Sunday, October 23, 2005

being beautiful

Taking advantage of the calm before the Robert's Snow storm, my sister Ki-Ki, Robert and I decide to take a quick pleasure trip to Montreal. Robert, wants to see his parents. Ki-ki and I want to be beautiful.

The temptation of beauty is offered by Robert's tres fashionable mother. She takes us to her hairdresser, Dina--a veritable hair artist. As we sit down in the chic Westmount Spa, they offer us cappucino. Hmm, something tells me we aren't at supercuts.

We sign on for a full hair makeover- colored highlights, cut and style. The colorist shows us hair color samples.

"For your hair," she says in her french accent, "You can go caramel or red. Which would you prefer?"
I choose red, but to my dismay so does Ki-Ki.
"Don't choose red," I tell her, "then we'll look exactly alike."
"I don't want caramel," she tells me, "that's the color that all the hoochi-mamas go."
"But no one will be able to tell us apart," I protest.
"You go caramel then," she tells me.
"But then I'll look like a hoochi-mama," I say, "You do it."

Obviously, this is not an effective argument and both of us get red hair. In an attempt for some differentiation, Ki-Ki chooses a color that seems brighter. The colorist brushes on the the dye, wraps us in tin foil, and sets a timer. We are like two hams baking next to eachother.

When the timer rings, we are unwrapped and washed. Suprisingly, our hair is color is quite different. My hair has carroty red streaks and Ki-Ki's hair has more of a plum red overtone. When Robert picks us up he tells us we look great but doesn't see the difference.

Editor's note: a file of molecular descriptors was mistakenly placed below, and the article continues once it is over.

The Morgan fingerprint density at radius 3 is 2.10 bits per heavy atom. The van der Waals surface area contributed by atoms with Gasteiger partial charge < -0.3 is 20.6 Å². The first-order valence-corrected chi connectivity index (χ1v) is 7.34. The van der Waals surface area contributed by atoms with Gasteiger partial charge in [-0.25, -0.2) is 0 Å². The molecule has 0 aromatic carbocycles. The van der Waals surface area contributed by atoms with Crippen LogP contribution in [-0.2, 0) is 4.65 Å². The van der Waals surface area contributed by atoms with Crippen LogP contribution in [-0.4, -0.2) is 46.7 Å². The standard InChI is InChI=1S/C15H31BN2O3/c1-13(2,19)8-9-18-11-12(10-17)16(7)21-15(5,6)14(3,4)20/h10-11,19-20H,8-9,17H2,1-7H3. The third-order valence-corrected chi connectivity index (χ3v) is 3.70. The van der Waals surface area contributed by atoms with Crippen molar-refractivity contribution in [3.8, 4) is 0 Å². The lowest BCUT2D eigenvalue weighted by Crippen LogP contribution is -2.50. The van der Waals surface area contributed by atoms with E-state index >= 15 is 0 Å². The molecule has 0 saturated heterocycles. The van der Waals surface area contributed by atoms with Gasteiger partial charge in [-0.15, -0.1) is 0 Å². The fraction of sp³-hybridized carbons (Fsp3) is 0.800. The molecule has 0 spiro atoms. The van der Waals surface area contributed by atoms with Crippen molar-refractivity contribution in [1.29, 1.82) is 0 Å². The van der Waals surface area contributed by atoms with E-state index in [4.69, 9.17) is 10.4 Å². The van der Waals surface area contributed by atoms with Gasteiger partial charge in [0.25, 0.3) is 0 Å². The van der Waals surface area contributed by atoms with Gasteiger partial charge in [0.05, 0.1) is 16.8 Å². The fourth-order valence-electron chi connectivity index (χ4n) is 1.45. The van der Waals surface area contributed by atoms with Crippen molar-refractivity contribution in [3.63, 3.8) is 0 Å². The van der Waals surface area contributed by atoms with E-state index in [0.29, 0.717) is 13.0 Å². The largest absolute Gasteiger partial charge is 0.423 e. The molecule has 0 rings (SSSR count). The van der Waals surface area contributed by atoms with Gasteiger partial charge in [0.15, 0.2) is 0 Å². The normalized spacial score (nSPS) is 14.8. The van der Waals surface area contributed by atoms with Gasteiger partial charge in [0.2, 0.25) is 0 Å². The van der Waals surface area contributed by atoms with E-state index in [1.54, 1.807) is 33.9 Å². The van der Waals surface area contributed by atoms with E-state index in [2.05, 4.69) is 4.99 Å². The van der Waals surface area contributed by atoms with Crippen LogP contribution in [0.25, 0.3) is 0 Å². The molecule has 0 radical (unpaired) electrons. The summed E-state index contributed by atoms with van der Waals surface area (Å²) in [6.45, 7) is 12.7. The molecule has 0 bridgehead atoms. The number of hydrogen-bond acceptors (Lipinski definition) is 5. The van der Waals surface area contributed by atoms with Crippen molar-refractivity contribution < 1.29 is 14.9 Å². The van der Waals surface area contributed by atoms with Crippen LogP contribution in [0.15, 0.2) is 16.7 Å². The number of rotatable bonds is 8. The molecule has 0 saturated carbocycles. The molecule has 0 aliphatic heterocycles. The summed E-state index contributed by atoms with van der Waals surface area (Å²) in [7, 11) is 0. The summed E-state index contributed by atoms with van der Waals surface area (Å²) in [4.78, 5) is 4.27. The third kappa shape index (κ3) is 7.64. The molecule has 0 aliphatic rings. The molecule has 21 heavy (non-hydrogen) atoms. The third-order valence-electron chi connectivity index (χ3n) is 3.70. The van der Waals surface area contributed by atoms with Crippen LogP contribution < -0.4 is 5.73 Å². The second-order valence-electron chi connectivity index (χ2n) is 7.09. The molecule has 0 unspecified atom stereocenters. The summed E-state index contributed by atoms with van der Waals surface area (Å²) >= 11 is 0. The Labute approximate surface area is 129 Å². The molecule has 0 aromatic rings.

"It's good you both got red," he says, "People will think it's natural in your family."
"No, they won't," Ki-Ki scoffs, "It's two completely different shades."
Robert turns to his father, "What color do you think it is?"
"Red," he says, "It looks the same to me."
We try to point out the difference, but neither men are very interested.
"I told you you should've gone caramel," I tell Ki-Ki, "now people will think we're exactly alike."
"Or that we're sisters," she says pointedly.

But I'm happy because my hair is no longer in my eyes. Ki-ki is happy because her hair no longer looks like a mushroom. Robert is happy because he can pretend he has a new wife. So, in the end, we are all quite satisfied.

1 Comments:

Blogger Mary Porcher said...

Grace! What a beautiful name for such an amazing person. :-) I am in awe of what you and Robert have done to help raise money for cancer research, specifically for a hospital that does so much for bone cancer patients. Thank you! BRAVO!!!

I hope to come back to your blog and read more, and find out how Robert is doing as well. I am just so inspired by you.

I don't know how many other adult bone cancer survivors you've met, but there are many of us! We've gathered together at abc-survivors.net. We'd love it if Robert would post his story there or if you'd like to stop by and see us.

Again, AMAZING! Blessings and much hope to you,

Mary Sorens

5:16 PM  

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